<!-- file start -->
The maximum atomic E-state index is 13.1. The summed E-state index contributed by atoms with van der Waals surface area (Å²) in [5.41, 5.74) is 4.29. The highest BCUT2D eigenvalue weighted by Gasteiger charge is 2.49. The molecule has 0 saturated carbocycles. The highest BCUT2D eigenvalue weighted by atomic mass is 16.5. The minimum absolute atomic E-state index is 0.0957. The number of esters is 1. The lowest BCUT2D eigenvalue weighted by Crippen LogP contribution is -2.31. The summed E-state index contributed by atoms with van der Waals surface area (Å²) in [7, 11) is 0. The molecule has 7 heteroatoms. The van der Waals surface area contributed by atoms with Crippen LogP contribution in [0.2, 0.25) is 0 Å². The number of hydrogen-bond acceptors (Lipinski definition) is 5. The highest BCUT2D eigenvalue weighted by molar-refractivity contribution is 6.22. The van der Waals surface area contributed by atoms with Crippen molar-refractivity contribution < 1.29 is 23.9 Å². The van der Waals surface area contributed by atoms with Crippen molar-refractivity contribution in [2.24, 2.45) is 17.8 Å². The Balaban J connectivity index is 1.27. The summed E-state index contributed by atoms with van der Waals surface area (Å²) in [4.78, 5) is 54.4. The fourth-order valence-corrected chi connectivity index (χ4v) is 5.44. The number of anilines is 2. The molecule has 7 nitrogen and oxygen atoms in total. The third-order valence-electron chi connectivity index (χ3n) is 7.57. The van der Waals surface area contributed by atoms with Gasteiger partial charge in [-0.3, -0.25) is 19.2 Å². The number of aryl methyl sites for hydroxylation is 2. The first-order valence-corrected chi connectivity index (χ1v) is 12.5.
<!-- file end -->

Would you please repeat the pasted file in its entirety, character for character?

The maximum atomic E-state index is 13.1. The summed E-state index contributed by atoms with van der Waals surface area (Å²) in [5.41, 5.74) is 4.29. The highest BCUT2D eigenvalue weighted by Gasteiger charge is 2.49. The molecule has 0 saturated carbocycles. The highest BCUT2D eigenvalue weighted by atomic mass is 16.5. The minimum absolute atomic E-state index is 0.0957. The number of esters is 1. The lowest BCUT2D eigenvalue weighted by Crippen LogP contribution is -2.31. The summed E-state index contributed by atoms with van der Waals surface area (Å²) in [7, 11) is 0. The molecule has 7 heteroatoms. The van der Waals surface area contributed by atoms with Crippen LogP contribution in [0.2, 0.25) is 0 Å². The number of hydrogen-bond acceptors (Lipinski definition) is 5. The highest BCUT2D eigenvalue weighted by molar-refractivity contribution is 6.22. The van der Waals surface area contributed by atoms with Crippen molar-refractivity contribution < 1.29 is 23.9 Å². The van der Waals surface area contributed by atoms with Crippen molar-refractivity contribution in [2.24, 2.45) is 17.8 Å². The Balaban J connectivity index is 1.27. The summed E-state index contributed by atoms with van der Waals surface area (Å²) in [4.78, 5) is 54.4. The fourth-order valence-corrected chi connectivity index (χ4v) is 5.44. The number of anilines is 2. The molecule has 7 nitrogen and oxygen atoms in total. The third-order valence-electron chi connectivity index (χ3n) is 7.57. The van der Waals surface area contributed by atoms with Gasteiger partial charge in [-0.3, -0.25) is 19.2 Å². The number of aryl methyl sites for hydroxylation is 2. The first-order valence-corrected chi connectivity index (χ1v) is 12.5.